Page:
"At least she's going to jump!" Rick then turned to me, "I'm a little freaked out too. I'll hold your hand but you have to jump with me."

We jumped out and up. For a moment, we were above the plunge without gravity or time. There was terror, and joy, both unwrecked by a future. And then we fell.

The water's cold shock became a texture and time flowed out into a forever beneath the water. We were small, unthinking circles in the bigger one around us.

Monday, July 17, 2017


The being of being out here is swimming. There is nothing else. I am present enough that I can barely recognize that I am swimming. I just am and that is alive for the moment, left here by the greedy, the impatient: those vindicated by the wealth of killing.

Like other forms of being, this one is not so easily done. One must learn to do it although we have skills innate and yet forgotten—gifts from those first watery globes in whom we swam before the Sun burned our eyes with something that resembled Truth. The gifts of infantile ontology are ones we grow away from and forget.

There is resistance in the water and this, my scientific mind remembers buoyancy—the water pushing back against the gravity of my muscles and my bones. And in this irony of strokes against the water, I live.

There is distance. It is so far to swim across the water—the universe is vast and there is no better teacher than the middle of the ocean. I understand him now, the boy who gibbered with the Gods. Remember that their touch is not embrace and abandonment their course.

Where else is there upon the vast azure—at the bottom of an ocean made of air, and on the out edge of a watery sky, each swell will carry me to insights hitherto uncharted: of what the pure horizon really means: to see the concentration of myself from all my time, and I, unmoving move upon the sea, where no erosion beats high mountains down. And for an epoch, mutability is lost—I am floating on undying change and wondering what all my thens and ifs could be.

The enormity of this revealed world, unfolding like a lily made of lobster shell, searches deep within my soul, until a wooden angel comes to me on reaching wings and a hundred mouths of ivory.

Saturday, July 15, 2017

The Monkey Rope

"Just so, from the ship’s steep side, did I hold Queequeg down there in the sea, by what is technically called in the fishery a monkey-rope, attached to a strong strip of canvas belted round his waist. "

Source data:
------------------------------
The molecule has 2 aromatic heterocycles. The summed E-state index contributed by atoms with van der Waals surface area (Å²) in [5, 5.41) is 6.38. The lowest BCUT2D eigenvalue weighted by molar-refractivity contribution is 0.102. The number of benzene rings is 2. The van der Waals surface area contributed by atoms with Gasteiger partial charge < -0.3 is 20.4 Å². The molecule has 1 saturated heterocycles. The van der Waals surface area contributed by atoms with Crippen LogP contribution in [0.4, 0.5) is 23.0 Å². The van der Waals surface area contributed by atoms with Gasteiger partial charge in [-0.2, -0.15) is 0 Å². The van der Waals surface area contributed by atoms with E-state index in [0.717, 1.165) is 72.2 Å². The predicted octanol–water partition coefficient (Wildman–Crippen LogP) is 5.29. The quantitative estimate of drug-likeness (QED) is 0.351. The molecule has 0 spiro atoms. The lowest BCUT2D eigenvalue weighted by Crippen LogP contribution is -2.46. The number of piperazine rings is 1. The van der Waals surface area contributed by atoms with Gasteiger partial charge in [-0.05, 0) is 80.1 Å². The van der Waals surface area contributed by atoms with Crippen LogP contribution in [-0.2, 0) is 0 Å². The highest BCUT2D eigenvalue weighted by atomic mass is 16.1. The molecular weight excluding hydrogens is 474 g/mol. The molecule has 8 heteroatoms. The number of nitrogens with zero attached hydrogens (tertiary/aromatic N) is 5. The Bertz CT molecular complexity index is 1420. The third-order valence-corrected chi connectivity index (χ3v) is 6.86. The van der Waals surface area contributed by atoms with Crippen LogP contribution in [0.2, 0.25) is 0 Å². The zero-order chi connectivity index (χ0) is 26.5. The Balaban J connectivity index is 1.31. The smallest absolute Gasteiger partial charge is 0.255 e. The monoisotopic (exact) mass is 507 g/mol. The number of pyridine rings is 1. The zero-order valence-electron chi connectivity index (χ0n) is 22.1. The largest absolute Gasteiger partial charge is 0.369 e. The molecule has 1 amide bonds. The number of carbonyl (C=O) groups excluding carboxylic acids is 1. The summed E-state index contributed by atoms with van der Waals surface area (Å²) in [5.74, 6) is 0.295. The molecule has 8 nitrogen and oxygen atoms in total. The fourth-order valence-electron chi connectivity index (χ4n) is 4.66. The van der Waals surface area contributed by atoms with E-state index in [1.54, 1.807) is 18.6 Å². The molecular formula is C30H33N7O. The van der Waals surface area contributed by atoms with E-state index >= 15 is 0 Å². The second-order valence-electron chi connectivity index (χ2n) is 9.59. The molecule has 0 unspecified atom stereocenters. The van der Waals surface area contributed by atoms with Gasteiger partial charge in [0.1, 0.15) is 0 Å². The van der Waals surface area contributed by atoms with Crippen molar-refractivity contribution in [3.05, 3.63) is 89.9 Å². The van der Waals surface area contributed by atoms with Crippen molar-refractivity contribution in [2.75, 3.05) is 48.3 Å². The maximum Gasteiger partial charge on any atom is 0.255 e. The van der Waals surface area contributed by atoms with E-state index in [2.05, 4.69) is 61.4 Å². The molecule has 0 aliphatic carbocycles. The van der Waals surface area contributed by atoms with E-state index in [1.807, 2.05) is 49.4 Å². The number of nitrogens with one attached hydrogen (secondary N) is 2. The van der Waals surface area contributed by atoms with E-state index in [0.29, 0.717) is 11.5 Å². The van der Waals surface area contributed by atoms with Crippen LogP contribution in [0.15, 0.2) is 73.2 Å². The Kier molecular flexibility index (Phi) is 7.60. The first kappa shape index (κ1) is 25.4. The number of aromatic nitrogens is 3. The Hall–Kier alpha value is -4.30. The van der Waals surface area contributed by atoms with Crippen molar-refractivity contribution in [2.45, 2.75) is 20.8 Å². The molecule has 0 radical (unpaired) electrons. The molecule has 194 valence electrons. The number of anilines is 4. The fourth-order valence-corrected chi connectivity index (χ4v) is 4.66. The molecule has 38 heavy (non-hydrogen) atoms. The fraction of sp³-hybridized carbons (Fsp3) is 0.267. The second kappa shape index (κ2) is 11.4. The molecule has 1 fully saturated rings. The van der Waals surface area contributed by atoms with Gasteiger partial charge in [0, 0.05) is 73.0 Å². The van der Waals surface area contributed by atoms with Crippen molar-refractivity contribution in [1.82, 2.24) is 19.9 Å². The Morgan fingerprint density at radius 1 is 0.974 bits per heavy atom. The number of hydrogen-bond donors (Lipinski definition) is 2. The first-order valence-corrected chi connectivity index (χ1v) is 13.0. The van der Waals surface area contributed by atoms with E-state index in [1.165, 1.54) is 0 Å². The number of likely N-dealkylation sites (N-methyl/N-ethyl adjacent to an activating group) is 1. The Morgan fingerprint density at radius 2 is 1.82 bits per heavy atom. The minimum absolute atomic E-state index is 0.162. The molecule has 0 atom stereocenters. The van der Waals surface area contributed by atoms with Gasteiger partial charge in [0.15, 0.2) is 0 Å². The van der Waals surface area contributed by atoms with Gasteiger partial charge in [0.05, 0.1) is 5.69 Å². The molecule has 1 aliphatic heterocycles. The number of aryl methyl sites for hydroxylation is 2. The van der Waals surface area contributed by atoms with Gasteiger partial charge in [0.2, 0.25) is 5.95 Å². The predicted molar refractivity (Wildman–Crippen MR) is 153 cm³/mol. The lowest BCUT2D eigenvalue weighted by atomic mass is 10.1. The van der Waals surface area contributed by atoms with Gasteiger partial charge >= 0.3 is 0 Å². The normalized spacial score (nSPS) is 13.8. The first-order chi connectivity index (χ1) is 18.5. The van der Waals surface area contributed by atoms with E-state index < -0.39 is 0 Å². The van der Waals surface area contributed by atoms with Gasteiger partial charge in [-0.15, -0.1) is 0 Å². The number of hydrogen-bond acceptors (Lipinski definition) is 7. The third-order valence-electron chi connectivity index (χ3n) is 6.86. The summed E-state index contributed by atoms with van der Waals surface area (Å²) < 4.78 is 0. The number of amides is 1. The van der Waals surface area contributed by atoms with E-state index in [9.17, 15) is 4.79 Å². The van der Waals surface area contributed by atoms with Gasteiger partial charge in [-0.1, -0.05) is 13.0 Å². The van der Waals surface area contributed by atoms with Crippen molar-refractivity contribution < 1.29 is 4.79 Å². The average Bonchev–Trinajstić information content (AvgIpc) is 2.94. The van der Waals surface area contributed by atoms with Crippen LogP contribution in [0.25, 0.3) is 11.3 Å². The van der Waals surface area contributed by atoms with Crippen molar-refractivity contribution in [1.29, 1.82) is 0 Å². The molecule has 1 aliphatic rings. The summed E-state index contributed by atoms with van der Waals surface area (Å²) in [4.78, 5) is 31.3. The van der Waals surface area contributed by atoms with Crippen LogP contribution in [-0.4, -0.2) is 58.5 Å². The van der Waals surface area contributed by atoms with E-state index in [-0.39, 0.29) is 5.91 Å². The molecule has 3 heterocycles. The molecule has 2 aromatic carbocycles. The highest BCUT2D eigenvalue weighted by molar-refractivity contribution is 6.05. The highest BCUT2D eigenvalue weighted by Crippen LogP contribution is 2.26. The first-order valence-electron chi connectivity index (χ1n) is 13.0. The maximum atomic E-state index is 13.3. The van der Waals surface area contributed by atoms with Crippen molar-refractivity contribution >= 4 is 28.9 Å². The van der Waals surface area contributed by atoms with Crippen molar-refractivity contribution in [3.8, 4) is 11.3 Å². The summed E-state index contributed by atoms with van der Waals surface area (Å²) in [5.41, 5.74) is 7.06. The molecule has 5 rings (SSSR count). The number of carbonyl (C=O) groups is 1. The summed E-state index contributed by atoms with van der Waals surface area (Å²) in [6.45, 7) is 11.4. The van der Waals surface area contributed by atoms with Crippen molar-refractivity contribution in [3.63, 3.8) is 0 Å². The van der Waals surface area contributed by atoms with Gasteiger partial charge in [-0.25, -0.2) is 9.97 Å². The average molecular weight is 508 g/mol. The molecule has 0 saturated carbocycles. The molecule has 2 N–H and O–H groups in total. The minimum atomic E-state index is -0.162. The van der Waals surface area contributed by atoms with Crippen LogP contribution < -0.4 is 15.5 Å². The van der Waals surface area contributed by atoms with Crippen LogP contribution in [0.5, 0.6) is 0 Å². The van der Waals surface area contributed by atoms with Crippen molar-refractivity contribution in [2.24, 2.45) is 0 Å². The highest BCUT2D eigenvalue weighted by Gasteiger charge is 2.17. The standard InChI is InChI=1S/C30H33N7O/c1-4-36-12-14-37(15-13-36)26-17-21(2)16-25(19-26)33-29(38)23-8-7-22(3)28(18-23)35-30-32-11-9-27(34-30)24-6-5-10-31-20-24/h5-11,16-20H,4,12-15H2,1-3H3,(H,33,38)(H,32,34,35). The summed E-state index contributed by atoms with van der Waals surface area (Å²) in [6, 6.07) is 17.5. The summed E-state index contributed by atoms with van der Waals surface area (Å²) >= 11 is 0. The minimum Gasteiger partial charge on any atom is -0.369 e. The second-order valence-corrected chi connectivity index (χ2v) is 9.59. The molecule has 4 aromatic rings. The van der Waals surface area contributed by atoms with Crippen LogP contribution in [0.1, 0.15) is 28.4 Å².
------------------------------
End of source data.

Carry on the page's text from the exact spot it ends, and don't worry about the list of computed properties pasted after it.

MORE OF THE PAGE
-Herman Melville: Moby-Dick Chapter 72 "The Monkey Rope."

Let me down.

Is it a request or a description? Down here, walking on this wet and bloody treadmill, I don't really have time to think about it. I could put the word "Never" in front. That would make it a request and I would have to count on you.

The line seems so thin, but it is strong. But I know that at any moment, a swell, a shifting of the bulk, something wrong in other words, and I could fall into the water and be bait for sharks. Or you could fumble. Or simply let go.

They cut the fat and skin from this creature we have killed. I have to keep my wits sharper than the spades or I will lose a toe or foot.

Why in the hell am I down here? In case anything goes wrong? If the hook comes free of the skin my job is to put it back.

The sharks snap at my heels and each other. I have no time for lengthy metaphors of comparison to us, but they seem transported beyond gluttony and lust in the orgy of blood that flows out from the carcass. The resemblance lodges in my gut, waiting for a dream in a swinging hammock. What big teeth you have...

The ocean does not let me down. It lets me see just how small I am. Out here, abandonment means I am given up to the sublime and therefore madness just before I am eaten.

Monday, July 3, 2017


I knew why we were out here. Everyone had seen it out there at night. We turned out the royals and top gallants to run after it but we never seemed to get closer.

It wasn’t just the horizon. I asked the old captain if he knew what the cloud was out there in the night, like a ghost.
"You know my purpose here," he said. "None doubt it, all could be said to have signed up for it themselves. But there’s something else," he said. He looked out at the sea, at the mist erupting from the ocean.

"I’ve been here with you too long," I said. "The first time I saw it from the bow. Then in turn we all saw it, but it was something different for all of us."

"Phenomenology, the Ding an sich. Yes. You’ve told me about this all many times before. What is the word, the German word?"